As those fortunate enough to have visited Nakano Broadway before may already know, a good 40% of the location is occupied by Mandarake, a used merchandise, and subculture haven. With a charming Kowloon-esque aesthetic and a penchant for scaring the life out of children, there's a whole lot to be said about the now legendary location.

Founded by Furukawa Masuzo in 1980, the former comic creator-gone-psychonaut entrepreneur clearly envisioned something incredible when he modestly borrowed the initial 6.5 square meter share space that would become Mandarake. Filled to the brim with old comics, signatures of famous creators, and animation cells, the visionary was able to capture the ease of access to creators in nearby locations and bring a bit of their magic to the general public. As patronage increased, the tiny store grew steadily until he was able to incorporate in 1987, spreading like wildfire into the surrounding unoccupied spaces. Once he obtained the main space on the third floor, the entire building breathed a new life never seen before.

I remember it clearly, the first time I went up that escalator to the third floor in Broadway -- it was nearly 20 years ago. The sheer amount of information being presented to me in one moment was enough to give me a fever that night. Since then, I've been totally obsessed with the place. It was a dark portal to every material thing that I’d ever want to be around in life. Mandarake was a catalyst for every niche hobby to find purchase in at Broadway.

Stores that exclusively sold Warhammer 30k miniatures, weapon shops selling faux blades, tacky shirt stores, a dozen different branches of Recomints (now defunct), an arcade dedicated specifically to “poverty” fighting games, fashion doll stores, a real-deal military surplus store, a bookstore filled with poetry and leftist literature, a bookstore filled with really questionable pornography and more. It was the only place you could buy a rare Otomo Hiroyuki compilation comic, cross the path to get your fortune told, go upstairs to look at animation cells, and then go downstairs to the basement to get some bleeding edge Japanese fashion.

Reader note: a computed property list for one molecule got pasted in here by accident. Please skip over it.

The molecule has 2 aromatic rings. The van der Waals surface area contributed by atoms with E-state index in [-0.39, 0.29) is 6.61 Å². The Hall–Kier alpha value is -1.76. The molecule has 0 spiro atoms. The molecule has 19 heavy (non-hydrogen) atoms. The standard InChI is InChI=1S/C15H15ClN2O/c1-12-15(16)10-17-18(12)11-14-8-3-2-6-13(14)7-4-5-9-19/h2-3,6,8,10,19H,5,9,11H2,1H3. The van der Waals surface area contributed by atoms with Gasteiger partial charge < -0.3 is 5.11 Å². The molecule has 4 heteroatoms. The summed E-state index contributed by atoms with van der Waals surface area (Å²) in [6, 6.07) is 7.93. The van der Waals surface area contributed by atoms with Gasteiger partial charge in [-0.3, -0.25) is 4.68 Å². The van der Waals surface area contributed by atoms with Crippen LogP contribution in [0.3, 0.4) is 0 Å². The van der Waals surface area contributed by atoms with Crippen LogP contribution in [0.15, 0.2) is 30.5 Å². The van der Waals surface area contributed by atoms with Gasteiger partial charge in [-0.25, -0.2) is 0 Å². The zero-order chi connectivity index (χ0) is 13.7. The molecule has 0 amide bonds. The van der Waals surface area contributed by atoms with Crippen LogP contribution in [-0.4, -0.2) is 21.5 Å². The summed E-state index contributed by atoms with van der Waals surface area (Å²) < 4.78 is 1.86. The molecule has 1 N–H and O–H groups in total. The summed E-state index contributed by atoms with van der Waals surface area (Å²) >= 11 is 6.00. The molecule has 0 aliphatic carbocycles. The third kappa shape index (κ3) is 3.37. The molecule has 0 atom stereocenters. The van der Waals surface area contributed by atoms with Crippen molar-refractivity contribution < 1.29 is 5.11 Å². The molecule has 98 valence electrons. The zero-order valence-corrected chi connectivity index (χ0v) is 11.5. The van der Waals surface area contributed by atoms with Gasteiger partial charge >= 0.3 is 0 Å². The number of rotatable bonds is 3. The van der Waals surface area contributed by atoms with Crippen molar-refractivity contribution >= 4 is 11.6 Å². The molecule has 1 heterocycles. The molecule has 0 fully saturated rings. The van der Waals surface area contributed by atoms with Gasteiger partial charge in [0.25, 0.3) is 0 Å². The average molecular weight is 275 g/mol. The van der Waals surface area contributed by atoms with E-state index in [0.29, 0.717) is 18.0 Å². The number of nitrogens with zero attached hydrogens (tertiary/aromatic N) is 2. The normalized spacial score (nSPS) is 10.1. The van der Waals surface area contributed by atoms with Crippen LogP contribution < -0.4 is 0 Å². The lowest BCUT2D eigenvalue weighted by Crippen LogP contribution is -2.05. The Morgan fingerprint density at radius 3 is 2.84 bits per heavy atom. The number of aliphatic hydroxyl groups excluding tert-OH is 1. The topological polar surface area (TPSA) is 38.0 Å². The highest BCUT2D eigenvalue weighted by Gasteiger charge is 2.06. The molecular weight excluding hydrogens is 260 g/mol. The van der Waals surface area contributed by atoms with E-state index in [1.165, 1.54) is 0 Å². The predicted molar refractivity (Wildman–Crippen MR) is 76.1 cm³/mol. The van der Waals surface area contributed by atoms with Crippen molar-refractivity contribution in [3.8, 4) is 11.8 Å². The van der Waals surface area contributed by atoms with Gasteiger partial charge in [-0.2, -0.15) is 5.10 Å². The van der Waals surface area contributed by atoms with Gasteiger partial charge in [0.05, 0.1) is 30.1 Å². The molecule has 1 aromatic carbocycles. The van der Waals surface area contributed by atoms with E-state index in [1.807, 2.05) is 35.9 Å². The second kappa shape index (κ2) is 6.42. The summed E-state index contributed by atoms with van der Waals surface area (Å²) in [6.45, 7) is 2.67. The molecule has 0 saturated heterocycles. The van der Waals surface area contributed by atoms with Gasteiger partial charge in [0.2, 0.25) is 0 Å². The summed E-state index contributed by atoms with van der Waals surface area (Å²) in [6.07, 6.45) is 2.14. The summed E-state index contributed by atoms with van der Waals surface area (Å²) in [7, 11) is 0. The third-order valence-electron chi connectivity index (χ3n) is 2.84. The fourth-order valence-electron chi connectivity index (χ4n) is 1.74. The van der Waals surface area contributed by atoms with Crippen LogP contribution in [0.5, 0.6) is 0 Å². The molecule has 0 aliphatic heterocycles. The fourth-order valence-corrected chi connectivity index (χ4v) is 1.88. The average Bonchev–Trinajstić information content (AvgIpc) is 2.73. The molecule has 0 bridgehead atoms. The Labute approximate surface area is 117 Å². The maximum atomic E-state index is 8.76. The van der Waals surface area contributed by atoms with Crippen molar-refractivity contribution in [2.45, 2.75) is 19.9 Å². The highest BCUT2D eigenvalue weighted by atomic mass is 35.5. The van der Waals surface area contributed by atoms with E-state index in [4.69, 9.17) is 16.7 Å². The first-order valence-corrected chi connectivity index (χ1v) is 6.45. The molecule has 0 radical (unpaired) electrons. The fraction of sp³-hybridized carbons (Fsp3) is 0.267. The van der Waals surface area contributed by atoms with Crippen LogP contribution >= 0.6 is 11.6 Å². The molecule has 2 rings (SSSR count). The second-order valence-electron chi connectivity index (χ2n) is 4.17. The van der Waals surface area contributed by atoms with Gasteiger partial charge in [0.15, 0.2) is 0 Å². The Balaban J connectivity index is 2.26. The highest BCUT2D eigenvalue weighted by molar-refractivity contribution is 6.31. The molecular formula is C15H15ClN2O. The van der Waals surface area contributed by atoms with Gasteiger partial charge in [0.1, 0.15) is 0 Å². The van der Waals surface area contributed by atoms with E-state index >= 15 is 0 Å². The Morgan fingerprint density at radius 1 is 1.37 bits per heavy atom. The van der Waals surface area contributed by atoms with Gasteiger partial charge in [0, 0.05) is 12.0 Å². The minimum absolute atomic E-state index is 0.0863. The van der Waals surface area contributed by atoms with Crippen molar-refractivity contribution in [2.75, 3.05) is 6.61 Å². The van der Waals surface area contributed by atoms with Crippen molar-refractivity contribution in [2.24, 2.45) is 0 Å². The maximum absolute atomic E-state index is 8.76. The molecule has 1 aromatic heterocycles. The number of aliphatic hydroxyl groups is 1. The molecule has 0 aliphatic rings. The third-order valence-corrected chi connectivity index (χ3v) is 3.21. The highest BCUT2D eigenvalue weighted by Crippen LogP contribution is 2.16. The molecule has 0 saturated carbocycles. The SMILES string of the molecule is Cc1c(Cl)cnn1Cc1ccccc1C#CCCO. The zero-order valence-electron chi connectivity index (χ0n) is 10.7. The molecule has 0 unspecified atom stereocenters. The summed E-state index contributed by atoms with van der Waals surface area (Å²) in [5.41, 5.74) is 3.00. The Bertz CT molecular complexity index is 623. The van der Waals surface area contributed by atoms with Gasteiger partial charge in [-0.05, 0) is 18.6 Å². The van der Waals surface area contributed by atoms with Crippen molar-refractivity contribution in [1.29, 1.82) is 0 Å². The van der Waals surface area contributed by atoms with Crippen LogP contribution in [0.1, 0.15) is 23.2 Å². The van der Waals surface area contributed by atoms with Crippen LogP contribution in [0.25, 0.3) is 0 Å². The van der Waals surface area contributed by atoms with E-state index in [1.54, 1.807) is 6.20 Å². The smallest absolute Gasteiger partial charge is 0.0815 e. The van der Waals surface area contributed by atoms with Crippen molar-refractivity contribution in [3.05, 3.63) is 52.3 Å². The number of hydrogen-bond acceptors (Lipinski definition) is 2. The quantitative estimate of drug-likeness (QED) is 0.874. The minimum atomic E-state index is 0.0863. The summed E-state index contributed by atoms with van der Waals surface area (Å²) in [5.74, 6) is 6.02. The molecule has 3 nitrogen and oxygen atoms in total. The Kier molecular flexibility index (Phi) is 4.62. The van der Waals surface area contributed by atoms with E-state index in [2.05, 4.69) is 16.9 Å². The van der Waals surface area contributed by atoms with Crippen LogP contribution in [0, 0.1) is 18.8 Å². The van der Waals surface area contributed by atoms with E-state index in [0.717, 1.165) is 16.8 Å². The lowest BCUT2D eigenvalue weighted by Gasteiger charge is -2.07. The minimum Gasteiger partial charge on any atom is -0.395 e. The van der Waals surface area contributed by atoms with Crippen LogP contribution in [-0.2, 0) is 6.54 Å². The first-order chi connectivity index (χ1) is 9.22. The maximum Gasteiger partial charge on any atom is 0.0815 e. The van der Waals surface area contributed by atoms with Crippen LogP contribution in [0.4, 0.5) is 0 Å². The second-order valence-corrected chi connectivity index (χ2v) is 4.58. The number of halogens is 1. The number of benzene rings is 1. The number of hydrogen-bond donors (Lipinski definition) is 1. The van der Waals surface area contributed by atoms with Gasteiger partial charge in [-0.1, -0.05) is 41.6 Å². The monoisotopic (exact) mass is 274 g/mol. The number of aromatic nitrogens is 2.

The stores were strange because that building was the only place where they could thrive without judgment, not because they had any notion of strange subcultures being cool. Just as that sentiment was starting to turn on its head, however, Murakami Takashi began his expansion into Broadway totally changing what it means to be a nerd in the modern age.

As Meikyoku Kissa Classic was beginning to be torn down, Murakami Takashi was in the middle of his big foray into becoming the pop art legend he is today. His DOB series was a giant success, and his collaborations with figure maker and sculptor Bome regularly netted billions of dollars in the art market. He had rebranded nerddom as profitable, using Superflat aesthetics to validate the previously socially embarrassing past-time. Murakami was a household name in Japan; from Louis Vuitton to Kanye West, he had permeated the zeitgeist of the 00’s in a deep way.

One of the methods he used to retain a sense of currentness was to begin hiring prolific net illustrators and artists such as JNT, ob, and the now independent Chaos*Lounge crew to aid him in creating relevant work. In order to maximize the effectiveness of his new hires, Murakami opened Kaikai Kiki Gallery so that he could feature them and other internet-based artists in a fine art context, suddenly legitimizing an art form that was essentially no-brow. Something neither low for its subject matter or high for its commercial usability. Several new Murakami affiliated galleries and stores would pop up soon after, solidly ingraining his influence in the building. Almost overnight, Broadway becomes a hub for young artists and creators as a place to connect, research, and create.